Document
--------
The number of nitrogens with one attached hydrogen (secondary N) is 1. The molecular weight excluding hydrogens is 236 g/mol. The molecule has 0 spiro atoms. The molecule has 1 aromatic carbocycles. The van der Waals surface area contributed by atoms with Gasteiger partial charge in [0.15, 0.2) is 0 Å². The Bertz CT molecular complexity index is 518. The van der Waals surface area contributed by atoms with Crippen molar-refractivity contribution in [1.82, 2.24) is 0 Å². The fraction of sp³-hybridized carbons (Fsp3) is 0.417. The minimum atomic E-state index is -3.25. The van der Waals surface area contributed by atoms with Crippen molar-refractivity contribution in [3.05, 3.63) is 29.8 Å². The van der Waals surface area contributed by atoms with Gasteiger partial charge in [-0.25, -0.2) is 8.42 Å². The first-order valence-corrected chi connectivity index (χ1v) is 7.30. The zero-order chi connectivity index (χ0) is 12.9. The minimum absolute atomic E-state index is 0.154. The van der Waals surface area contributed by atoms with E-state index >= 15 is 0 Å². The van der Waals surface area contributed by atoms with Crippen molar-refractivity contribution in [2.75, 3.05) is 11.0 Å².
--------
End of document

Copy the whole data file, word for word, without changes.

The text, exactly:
The number of nitrogens with one attached hydrogen (secondary N) is 1. The molecular weight excluding hydrogens is 236 g/mol. The molecule has 0 spiro atoms. The molecule has 1 aromatic carbocycles. The van der Waals surface area contributed by atoms with Gasteiger partial charge in [0.15, 0.2) is 0 Å². The Bertz CT molecular complexity index is 518. The van der Waals surface area contributed by atoms with Crippen molar-refractivity contribution in [1.82, 2.24) is 0 Å². The fraction of sp³-hybridized carbons (Fsp3) is 0.417. The minimum atomic E-state index is -3.25. The van der Waals surface area contributed by atoms with Crippen molar-refractivity contribution in [3.05, 3.63) is 29.8 Å². The van der Waals surface area contributed by atoms with Gasteiger partial charge in [-0.25, -0.2) is 8.42 Å². The first-order valence-corrected chi connectivity index (χ1v) is 7.30. The zero-order chi connectivity index (χ0) is 12.9. The minimum absolute atomic E-state index is 0.154. The van der Waals surface area contributed by atoms with E-state index >= 15 is 0 Å². The van der Waals surface area contributed by atoms with Crippen molar-refractivity contribution in [2.75, 3.05) is 11.0 Å².